Credits: QMI AGENCY
The study is believed to be the first to show a substantial decrease in HPV infection in a community setting.
The researchers noted infection with the types of the human papillomavirus (HPV) covered by the vaccine decreased in vaccinated women by 69%. Two of these HPV types - HPV-16 and HPV-18 - cause about 70% of cervical cancer.
The prevalence of vaccine-type HPV decreased to 13.4% from 31.7%. The decrease was greatest among vaccinated participants, but also was substantial for those who were unvaccinated, at 49%.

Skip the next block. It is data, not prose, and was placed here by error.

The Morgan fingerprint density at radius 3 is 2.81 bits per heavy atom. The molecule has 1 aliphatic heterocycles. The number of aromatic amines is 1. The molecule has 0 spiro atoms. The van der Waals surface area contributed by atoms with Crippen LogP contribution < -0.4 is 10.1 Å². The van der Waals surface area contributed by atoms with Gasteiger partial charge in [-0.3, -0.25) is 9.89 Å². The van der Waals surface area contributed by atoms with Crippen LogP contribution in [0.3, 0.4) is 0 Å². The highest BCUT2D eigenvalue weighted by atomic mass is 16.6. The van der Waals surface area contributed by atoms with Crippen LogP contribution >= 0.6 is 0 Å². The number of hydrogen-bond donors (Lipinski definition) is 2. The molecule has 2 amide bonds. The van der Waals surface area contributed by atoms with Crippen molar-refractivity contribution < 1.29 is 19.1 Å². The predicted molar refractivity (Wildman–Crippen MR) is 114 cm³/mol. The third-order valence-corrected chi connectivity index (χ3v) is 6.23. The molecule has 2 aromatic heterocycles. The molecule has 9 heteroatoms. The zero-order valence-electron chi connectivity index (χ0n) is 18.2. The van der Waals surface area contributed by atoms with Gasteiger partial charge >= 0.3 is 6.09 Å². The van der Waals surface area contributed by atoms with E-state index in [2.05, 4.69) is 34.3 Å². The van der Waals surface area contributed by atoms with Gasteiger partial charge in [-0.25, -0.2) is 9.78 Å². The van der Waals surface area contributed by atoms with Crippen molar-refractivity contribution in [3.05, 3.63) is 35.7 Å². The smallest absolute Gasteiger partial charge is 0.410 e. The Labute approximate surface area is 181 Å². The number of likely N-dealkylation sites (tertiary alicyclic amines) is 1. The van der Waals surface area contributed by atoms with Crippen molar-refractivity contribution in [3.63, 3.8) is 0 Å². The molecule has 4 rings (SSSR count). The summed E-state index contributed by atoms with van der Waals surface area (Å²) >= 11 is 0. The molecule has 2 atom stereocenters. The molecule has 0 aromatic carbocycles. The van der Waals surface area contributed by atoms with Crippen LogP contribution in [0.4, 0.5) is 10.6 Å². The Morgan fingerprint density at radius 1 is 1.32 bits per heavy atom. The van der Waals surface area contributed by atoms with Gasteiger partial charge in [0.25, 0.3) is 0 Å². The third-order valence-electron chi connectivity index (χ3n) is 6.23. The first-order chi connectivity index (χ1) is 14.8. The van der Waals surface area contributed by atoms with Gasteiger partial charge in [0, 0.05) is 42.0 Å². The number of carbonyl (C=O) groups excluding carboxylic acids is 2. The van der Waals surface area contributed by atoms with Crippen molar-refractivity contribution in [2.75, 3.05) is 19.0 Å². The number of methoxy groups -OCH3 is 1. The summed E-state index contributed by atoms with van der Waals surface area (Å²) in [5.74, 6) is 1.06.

Most of the women in the study were young, black women with Medicaid insurance.
The researchers noted it is a relatively small study in a single city and larger studies are needed, but this is a good start.
"The results are promising in that they suggest that vaccine introduction could substantially reduce rates of cervical cancer in this community in the future," Dr. Jessica Kahn said in a release about the study, which was published Monday in the journal Pediatrics.